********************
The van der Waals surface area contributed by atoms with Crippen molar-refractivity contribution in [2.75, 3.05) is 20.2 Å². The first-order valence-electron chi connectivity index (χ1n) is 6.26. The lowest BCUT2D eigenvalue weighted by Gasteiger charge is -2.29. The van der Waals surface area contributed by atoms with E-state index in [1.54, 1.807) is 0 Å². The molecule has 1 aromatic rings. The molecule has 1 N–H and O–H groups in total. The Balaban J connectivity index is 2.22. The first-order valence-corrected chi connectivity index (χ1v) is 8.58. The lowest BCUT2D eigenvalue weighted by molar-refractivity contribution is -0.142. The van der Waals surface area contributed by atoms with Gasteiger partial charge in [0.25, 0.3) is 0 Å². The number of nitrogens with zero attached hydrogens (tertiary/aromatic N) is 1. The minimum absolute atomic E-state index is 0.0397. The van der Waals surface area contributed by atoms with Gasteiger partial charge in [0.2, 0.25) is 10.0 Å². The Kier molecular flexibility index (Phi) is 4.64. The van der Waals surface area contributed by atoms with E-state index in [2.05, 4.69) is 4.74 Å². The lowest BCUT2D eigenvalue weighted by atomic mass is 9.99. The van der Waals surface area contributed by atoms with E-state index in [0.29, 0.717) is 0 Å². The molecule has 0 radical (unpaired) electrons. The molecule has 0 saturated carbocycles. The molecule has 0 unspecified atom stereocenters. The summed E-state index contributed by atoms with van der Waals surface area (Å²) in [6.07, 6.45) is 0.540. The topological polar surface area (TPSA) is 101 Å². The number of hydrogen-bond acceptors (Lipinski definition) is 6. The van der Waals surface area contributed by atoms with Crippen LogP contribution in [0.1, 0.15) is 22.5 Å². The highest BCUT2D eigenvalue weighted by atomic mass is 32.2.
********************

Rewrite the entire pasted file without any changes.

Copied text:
The van der Waals surface area contributed by atoms with Crippen molar-refractivity contribution in [2.75, 3.05) is 20.2 Å². The first-order valence-electron chi connectivity index (χ1n) is 6.26. The lowest BCUT2D eigenvalue weighted by Gasteiger charge is -2.29. The van der Waals surface area contributed by atoms with E-state index in [1.54, 1.807) is 0 Å². The molecule has 1 aromatic rings. The molecule has 1 N–H and O–H groups in total. The Balaban J connectivity index is 2.22. The first-order valence-corrected chi connectivity index (χ1v) is 8.58. The lowest BCUT2D eigenvalue weighted by molar-refractivity contribution is -0.142. The van der Waals surface area contributed by atoms with Gasteiger partial charge in [0.25, 0.3) is 0 Å². The number of nitrogens with zero attached hydrogens (tertiary/aromatic N) is 1. The minimum absolute atomic E-state index is 0.0397. The van der Waals surface area contributed by atoms with Gasteiger partial charge in [0.2, 0.25) is 10.0 Å². The Kier molecular flexibility index (Phi) is 4.64. The van der Waals surface area contributed by atoms with E-state index in [2.05, 4.69) is 4.74 Å². The lowest BCUT2D eigenvalue weighted by atomic mass is 9.99. The van der Waals surface area contributed by atoms with E-state index in [0.29, 0.717) is 0 Å². The molecule has 0 radical (unpaired) electrons. The molecule has 0 saturated carbocycles. The molecule has 0 unspecified atom stereocenters. The summed E-state index contributed by atoms with van der Waals surface area (Å²) in [6.07, 6.45) is 0.540. The topological polar surface area (TPSA) is 101 Å². The number of hydrogen-bond acceptors (Lipinski definition) is 6. The van der Waals surface area contributed by atoms with Crippen LogP contribution in [0.1, 0.15) is 22.5 Å². The highest BCUT2D eigenvalue weighted by atomic mass is 32.2.